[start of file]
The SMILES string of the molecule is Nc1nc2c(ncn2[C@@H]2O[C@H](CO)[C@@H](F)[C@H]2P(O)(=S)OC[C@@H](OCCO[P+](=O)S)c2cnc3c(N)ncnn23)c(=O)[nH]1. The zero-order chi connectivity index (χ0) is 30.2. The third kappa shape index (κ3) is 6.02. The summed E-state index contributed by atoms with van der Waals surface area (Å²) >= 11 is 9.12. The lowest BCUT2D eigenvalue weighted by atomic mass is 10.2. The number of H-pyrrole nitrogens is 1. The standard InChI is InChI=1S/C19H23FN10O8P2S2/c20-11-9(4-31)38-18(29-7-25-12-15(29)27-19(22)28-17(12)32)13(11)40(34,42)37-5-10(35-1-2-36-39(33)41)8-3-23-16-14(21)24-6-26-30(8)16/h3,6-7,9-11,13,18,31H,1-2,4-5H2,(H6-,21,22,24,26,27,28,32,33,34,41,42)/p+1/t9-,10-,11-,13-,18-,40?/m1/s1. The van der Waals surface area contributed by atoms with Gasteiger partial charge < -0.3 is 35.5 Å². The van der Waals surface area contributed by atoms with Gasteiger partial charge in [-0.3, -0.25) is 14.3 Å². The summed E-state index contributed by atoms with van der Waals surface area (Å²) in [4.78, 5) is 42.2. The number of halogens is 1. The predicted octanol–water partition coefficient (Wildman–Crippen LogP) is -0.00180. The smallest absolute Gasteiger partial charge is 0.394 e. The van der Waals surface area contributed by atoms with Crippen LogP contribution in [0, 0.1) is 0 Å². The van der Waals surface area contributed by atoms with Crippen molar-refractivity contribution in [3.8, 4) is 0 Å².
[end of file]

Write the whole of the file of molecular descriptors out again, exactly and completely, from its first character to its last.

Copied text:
The SMILES string of the molecule is Nc1nc2c(ncn2[C@@H]2O[C@H](CO)[C@@H](F)[C@H]2P(O)(=S)OC[C@@H](OCCO[P+](=O)S)c2cnc3c(N)ncnn23)c(=O)[nH]1. The zero-order chi connectivity index (χ0) is 30.2. The third kappa shape index (κ3) is 6.02. The summed E-state index contributed by atoms with van der Waals surface area (Å²) >= 11 is 9.12. The lowest BCUT2D eigenvalue weighted by atomic mass is 10.2. The number of H-pyrrole nitrogens is 1. The standard InChI is InChI=1S/C19H23FN10O8P2S2/c20-11-9(4-31)38-18(29-7-25-12-15(29)27-19(22)28-17(12)32)13(11)40(34,42)37-5-10(35-1-2-36-39(33)41)8-3-23-16-14(21)24-6-26-30(8)16/h3,6-7,9-11,13,18,31H,1-2,4-5H2,(H6-,21,22,24,26,27,28,32,33,34,41,42)/p+1/t9-,10-,11-,13-,18-,40?/m1/s1. The van der Waals surface area contributed by atoms with Gasteiger partial charge < -0.3 is 35.5 Å². The van der Waals surface area contributed by atoms with Gasteiger partial charge in [-0.3, -0.25) is 14.3 Å². The summed E-state index contributed by atoms with van der Waals surface area (Å²) in [4.78, 5) is 42.2. The number of halogens is 1. The predicted octanol–water partition coefficient (Wildman–Crippen LogP) is -0.00180. The smallest absolute Gasteiger partial charge is 0.394 e. The van der Waals surface area contributed by atoms with Crippen LogP contribution in [0, 0.1) is 0 Å². The van der Waals surface area contributed by atoms with Crippen molar-refractivity contribution in [3.8, 4) is 0 Å².